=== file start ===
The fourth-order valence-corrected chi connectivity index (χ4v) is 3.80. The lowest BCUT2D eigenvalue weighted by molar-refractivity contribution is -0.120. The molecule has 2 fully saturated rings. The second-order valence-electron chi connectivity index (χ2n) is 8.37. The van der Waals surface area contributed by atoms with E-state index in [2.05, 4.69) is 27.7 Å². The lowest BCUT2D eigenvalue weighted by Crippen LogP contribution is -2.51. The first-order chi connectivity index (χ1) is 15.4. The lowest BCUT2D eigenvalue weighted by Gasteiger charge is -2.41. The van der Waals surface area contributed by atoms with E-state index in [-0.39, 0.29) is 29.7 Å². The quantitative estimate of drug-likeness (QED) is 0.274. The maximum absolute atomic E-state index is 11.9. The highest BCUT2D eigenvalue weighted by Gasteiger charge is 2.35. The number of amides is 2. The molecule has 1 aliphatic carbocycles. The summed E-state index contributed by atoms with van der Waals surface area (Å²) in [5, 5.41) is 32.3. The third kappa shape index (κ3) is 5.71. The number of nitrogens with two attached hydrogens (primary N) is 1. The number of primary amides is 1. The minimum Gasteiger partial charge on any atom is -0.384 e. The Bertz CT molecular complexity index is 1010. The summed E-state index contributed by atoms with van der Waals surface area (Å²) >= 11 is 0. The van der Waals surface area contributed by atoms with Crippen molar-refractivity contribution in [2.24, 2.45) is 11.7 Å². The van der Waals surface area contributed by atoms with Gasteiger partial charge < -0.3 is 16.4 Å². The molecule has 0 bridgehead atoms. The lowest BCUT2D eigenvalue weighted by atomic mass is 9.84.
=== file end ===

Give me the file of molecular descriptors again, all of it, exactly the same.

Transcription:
The fourth-order valence-corrected chi connectivity index (χ4v) is 3.80. The lowest BCUT2D eigenvalue weighted by molar-refractivity contribution is -0.120. The molecule has 2 fully saturated rings. The second-order valence-electron chi connectivity index (χ2n) is 8.37. The van der Waals surface area contributed by atoms with E-state index in [2.05, 4.69) is 27.7 Å². The lowest BCUT2D eigenvalue weighted by Crippen LogP contribution is -2.51. The first-order chi connectivity index (χ1) is 15.4. The lowest BCUT2D eigenvalue weighted by Gasteiger charge is -2.41. The van der Waals surface area contributed by atoms with E-state index in [-0.39, 0.29) is 29.7 Å². The quantitative estimate of drug-likeness (QED) is 0.274. The maximum absolute atomic E-state index is 11.9. The highest BCUT2D eigenvalue weighted by Gasteiger charge is 2.35. The number of amides is 2. The molecule has 1 aliphatic carbocycles. The summed E-state index contributed by atoms with van der Waals surface area (Å²) in [5, 5.41) is 32.3. The third kappa shape index (κ3) is 5.71. The number of nitrogens with two attached hydrogens (primary N) is 1. The number of primary amides is 1. The minimum Gasteiger partial charge on any atom is -0.384 e. The Bertz CT molecular complexity index is 1010. The summed E-state index contributed by atoms with van der Waals surface area (Å²) >= 11 is 0. The van der Waals surface area contributed by atoms with Crippen molar-refractivity contribution in [2.24, 2.45) is 11.7 Å². The van der Waals surface area contributed by atoms with Gasteiger partial charge < -0.3 is 16.4 Å². The molecule has 0 bridgehead atoms. The lowest BCUT2D eigenvalue weighted by atomic mass is 9.84.